No, of course I’m not happy that my kids have a biology textbook with the word “pig” marked out. Of course, I’m also not pleased that the Anglo-centric curriculum also neglects things like the US Civil War, other than in the most general sense. But I will say that I think it is, and will continue to be, a powerful learning experience for my children (and us) to have to confront and think about what it means to live in a place where the government attempts to exert such extensive control. I like to think that, paradoxically, these attempts at censorship will make my children more open-minded adults.
Have you ever been confronted with censorship? How have you dealt with it?
It was most interesting for me to hear your comment about what other muslim families want. Gosh, wish things would change.
It would be nice if things would change, wouldn’t it? I think the fact that younger generations are able to ask questions (fueled in part by internet & information access) might help…(fingers crossed!)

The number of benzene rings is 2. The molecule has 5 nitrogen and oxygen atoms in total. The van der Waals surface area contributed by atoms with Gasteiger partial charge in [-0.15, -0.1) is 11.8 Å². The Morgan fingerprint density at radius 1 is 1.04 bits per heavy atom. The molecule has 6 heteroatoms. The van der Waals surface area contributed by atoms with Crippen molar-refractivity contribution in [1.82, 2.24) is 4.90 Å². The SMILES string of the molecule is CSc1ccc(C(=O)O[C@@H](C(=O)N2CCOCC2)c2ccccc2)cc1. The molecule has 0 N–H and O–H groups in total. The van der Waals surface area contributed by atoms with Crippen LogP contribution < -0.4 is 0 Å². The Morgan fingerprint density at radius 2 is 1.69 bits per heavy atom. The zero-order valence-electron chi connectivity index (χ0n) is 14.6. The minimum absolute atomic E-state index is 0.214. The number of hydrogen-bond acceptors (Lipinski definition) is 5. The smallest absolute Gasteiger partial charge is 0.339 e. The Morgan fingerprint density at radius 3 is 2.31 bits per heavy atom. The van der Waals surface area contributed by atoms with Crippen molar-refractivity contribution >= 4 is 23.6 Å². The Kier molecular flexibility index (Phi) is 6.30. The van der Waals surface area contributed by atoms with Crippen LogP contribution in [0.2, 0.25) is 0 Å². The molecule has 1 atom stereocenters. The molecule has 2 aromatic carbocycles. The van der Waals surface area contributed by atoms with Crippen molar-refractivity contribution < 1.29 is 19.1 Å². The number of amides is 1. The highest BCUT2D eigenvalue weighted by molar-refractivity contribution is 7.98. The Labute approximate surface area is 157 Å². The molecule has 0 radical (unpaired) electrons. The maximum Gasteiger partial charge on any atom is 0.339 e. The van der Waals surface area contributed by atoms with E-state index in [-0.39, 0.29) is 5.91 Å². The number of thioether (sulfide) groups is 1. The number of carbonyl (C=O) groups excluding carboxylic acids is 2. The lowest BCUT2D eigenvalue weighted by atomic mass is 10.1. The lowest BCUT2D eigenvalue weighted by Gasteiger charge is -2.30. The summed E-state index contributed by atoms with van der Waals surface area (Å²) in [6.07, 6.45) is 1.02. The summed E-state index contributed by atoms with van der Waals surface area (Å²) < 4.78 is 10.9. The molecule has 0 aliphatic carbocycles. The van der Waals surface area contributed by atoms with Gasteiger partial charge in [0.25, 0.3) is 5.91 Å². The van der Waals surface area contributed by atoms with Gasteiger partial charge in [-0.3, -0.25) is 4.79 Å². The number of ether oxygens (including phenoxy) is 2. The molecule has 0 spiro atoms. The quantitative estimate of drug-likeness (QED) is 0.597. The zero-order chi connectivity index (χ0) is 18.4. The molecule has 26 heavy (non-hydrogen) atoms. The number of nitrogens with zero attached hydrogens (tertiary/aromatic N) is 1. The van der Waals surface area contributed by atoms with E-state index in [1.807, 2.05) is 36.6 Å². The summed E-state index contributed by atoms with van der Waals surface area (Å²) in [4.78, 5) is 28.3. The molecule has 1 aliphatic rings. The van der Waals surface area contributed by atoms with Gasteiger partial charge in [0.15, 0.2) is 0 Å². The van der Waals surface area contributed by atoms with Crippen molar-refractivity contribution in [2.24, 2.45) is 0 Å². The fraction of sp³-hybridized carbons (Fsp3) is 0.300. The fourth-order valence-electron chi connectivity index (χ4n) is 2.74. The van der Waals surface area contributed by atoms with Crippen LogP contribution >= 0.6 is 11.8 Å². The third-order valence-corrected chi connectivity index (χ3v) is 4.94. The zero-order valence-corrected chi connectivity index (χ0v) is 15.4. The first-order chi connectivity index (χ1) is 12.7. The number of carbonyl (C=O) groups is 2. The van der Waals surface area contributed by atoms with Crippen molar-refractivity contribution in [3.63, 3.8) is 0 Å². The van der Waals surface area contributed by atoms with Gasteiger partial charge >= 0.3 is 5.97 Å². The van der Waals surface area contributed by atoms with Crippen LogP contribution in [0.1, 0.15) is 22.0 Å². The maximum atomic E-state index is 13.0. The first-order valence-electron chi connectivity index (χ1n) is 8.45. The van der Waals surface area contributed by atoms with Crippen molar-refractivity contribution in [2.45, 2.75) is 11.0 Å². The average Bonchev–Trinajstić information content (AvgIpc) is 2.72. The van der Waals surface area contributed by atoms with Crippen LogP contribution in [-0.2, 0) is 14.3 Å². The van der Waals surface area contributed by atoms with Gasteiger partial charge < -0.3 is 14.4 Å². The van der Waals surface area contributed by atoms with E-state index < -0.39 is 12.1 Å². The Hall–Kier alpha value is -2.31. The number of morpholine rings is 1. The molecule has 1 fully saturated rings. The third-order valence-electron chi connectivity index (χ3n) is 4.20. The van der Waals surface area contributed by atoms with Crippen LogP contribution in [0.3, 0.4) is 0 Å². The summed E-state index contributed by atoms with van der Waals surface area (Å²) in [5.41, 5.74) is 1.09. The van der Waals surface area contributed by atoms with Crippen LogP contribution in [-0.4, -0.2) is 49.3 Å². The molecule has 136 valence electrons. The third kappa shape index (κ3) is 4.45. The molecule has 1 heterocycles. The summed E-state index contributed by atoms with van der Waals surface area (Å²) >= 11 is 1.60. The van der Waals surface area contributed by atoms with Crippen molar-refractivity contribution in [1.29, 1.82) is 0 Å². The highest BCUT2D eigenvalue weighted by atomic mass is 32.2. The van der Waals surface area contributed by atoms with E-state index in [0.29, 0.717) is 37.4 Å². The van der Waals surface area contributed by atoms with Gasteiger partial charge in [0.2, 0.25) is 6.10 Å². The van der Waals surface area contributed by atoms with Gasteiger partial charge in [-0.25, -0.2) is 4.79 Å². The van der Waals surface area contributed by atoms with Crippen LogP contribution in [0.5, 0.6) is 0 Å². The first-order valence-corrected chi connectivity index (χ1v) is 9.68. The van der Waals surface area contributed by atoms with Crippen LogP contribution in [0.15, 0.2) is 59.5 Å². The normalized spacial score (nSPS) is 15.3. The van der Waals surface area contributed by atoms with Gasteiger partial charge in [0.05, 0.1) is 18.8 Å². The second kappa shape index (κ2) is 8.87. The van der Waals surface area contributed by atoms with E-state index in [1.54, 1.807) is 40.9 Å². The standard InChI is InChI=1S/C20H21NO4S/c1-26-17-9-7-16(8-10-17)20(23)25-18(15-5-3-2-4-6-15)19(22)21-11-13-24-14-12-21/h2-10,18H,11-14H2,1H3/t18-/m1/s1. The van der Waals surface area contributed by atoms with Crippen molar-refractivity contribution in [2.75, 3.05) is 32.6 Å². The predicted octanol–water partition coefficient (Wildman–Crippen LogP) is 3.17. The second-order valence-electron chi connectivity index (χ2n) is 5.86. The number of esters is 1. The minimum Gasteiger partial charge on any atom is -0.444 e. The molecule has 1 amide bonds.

I’ve lived in South Africa since I was 8 years old. When I was a child I didn’t realise that we were living in a country with extremely high censorship. My family in Italy would phone us and tell us about violent uprisings in S.A. that we were blissfully unaware of!! ALL media was government run. The Internet did not exist. Now I know that there was a huge amount of Propaganda being disseminated by the government, but back then it all seemed perfectly “right” and “normal”.
I think you and your children are lucky because you KNOW there’s censorship and you still have access to other information. It’s a LOT harder growing up believing the Propaganda, and then having to “unlearn” what you thought was “truth” and learn something completely different! Maybe because of my family overseas who sowed seeds of doubt, I was able to accept the “new” reality fairly easily. Unfortunately many others were not, and it has been a real struggle for them.